Deciding what and how many strip lights for my Pole Barn


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Old 11-28-14, 02:04 PM
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Deciding what and how many strip lights for my Pole Barn

Hi guys-

I am sure this has been addressed before, but it seems like there is a million different kinds of fluorescent lights out there. Of course I don't pay anyone to do my work for me so I am trying to decide what and how many strip lights I need in my shop. Its 32 X 44 with 12 foot sidewalls. 6" poles that will eventually be covered when I insulate and finish the walls and the ceilings. It does have a loft (irrelevant for the lighting). It will be an all purpose shop ( I change brakes, have a small tractor I do my food plots with, cut up the deer we shoot, entertain friends and family and also park the vehicles in). So besides calling one of the sketchy electricians around my area and get bent over the barrel, is there any formula or model a person can follow to decide? I looked at 8' T8, T5 and T12HO. I just don't want to dump $400 into fixtures just to find out I don't have enough light out in the Barn

Thanks for the help
 
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Old 11-28-14, 02:15 PM
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Welcome to the forums! T12s are on the way of the dinosaur, so plan on T8's. Instant on and will handle the cold weather better. 8' lights are somewhat cumbersome, but will cut down on the number of bulbs you will need. A little more costly each versus 4' bulbs. You can use double T8 fixtures and get adequate lighting over space. Mount them as high as possible to keep rake handles, etc. from bashing them. Light travels at 185,000 miles per second, so 4' won't matter.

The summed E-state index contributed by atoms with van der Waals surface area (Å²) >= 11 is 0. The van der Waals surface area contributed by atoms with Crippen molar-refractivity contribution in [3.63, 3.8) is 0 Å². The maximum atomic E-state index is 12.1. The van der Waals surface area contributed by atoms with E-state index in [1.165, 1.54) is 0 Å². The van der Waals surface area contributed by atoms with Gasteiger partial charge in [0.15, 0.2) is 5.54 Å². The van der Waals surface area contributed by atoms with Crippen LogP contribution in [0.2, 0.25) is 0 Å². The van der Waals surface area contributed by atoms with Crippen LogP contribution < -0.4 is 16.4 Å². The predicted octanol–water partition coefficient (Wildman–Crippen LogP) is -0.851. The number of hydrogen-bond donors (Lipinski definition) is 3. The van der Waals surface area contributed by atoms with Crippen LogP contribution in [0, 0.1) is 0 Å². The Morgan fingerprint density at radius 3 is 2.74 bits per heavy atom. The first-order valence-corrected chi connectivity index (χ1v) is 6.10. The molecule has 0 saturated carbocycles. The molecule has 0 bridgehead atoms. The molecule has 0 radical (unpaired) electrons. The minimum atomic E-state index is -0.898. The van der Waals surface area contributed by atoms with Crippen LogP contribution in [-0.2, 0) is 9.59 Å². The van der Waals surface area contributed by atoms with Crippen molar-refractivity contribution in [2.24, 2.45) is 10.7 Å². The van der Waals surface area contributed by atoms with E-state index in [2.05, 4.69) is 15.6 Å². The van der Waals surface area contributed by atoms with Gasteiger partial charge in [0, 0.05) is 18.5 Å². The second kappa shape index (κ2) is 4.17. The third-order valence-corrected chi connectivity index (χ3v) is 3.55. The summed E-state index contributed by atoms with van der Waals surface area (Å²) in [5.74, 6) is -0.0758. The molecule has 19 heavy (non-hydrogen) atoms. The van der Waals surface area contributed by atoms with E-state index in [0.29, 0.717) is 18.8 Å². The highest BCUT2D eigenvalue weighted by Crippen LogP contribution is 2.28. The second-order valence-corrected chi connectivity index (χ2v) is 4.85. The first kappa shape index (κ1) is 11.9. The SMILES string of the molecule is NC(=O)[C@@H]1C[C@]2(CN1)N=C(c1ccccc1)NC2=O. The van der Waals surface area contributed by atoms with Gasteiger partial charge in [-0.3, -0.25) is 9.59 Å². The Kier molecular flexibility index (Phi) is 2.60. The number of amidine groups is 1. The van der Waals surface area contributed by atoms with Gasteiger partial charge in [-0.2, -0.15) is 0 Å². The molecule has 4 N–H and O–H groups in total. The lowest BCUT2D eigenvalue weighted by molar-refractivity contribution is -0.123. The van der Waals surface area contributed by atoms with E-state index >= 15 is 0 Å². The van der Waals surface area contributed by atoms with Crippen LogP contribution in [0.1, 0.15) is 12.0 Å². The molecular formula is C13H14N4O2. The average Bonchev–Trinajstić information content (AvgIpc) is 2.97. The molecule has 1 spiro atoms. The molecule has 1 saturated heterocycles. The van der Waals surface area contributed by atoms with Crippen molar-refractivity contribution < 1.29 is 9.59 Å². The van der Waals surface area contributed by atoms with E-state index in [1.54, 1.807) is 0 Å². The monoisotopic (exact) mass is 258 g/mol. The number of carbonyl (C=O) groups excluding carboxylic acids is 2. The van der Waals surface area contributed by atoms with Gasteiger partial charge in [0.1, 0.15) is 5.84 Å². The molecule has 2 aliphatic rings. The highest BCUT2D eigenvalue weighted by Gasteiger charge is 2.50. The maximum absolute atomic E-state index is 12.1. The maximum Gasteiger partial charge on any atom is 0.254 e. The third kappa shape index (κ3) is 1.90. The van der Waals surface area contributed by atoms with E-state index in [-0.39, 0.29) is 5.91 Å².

As far as number of fixtures, you can run upwards to 1800 watts of lighting per 15 amp circuit, so that's a bunch. Each fixture will probably pull 64 watts with two bulbs. Lithonia Lighting All Season Shop Light 4 ft. 2-Light Grey T8 Strip Fluorescent-1242ZG RE at The Home Depot
 
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Old 11-28-14, 02:48 PM
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I've had good luck with Lithonia Lighting.
Just 2 things that may or may not be pertinent:

1) Fixtures referenced have cords, ensure they can be hard-wired if desired.
2) Consider staggering the lights on different switches, allowing you to have more or less light depending on your task.
3) Consider mailing me some venison....
 
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Old 11-29-14, 08:23 AM
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Other things to consider is the operating temperature in the garage and the mounting height. You may want to search "low bay fixtures" for options beside fluorescent. LED seems to be gaining in this area.
 
 

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